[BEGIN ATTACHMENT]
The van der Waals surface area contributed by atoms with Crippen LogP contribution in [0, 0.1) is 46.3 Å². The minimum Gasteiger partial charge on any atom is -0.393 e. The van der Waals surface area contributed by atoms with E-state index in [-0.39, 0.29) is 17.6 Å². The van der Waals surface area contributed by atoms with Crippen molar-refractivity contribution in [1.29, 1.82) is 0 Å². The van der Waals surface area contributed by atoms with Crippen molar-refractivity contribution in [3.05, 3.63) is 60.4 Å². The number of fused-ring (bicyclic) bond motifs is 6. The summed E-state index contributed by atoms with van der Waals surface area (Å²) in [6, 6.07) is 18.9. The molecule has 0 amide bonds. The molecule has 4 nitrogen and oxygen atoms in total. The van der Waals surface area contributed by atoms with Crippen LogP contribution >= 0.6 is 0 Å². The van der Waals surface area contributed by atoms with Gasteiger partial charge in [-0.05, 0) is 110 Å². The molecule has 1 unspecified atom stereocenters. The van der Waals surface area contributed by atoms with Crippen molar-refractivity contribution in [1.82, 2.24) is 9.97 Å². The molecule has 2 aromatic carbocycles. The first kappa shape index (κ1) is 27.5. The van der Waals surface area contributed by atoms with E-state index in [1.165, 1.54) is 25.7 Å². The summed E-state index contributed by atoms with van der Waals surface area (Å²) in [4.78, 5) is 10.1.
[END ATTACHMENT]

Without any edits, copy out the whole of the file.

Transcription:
The van der Waals surface area contributed by atoms with Crippen LogP contribution in [0, 0.1) is 46.3 Å². The minimum Gasteiger partial charge on any atom is -0.393 e. The van der Waals surface area contributed by atoms with E-state index in [-0.39, 0.29) is 17.6 Å². The van der Waals surface area contributed by atoms with Crippen molar-refractivity contribution in [1.29, 1.82) is 0 Å². The van der Waals surface area contributed by atoms with Crippen molar-refractivity contribution in [3.05, 3.63) is 60.4 Å². The number of fused-ring (bicyclic) bond motifs is 6. The summed E-state index contributed by atoms with van der Waals surface area (Å²) in [6, 6.07) is 18.9. The molecule has 0 amide bonds. The molecule has 4 nitrogen and oxygen atoms in total. The van der Waals surface area contributed by atoms with Crippen LogP contribution >= 0.6 is 0 Å². The van der Waals surface area contributed by atoms with Gasteiger partial charge in [-0.05, 0) is 110 Å². The molecule has 1 unspecified atom stereocenters. The van der Waals surface area contributed by atoms with Crippen molar-refractivity contribution in [1.82, 2.24) is 9.97 Å². The molecule has 2 aromatic carbocycles. The first kappa shape index (κ1) is 27.5. The van der Waals surface area contributed by atoms with E-state index in [1.165, 1.54) is 25.7 Å². The summed E-state index contributed by atoms with van der Waals surface area (Å²) in [4.78, 5) is 10.1.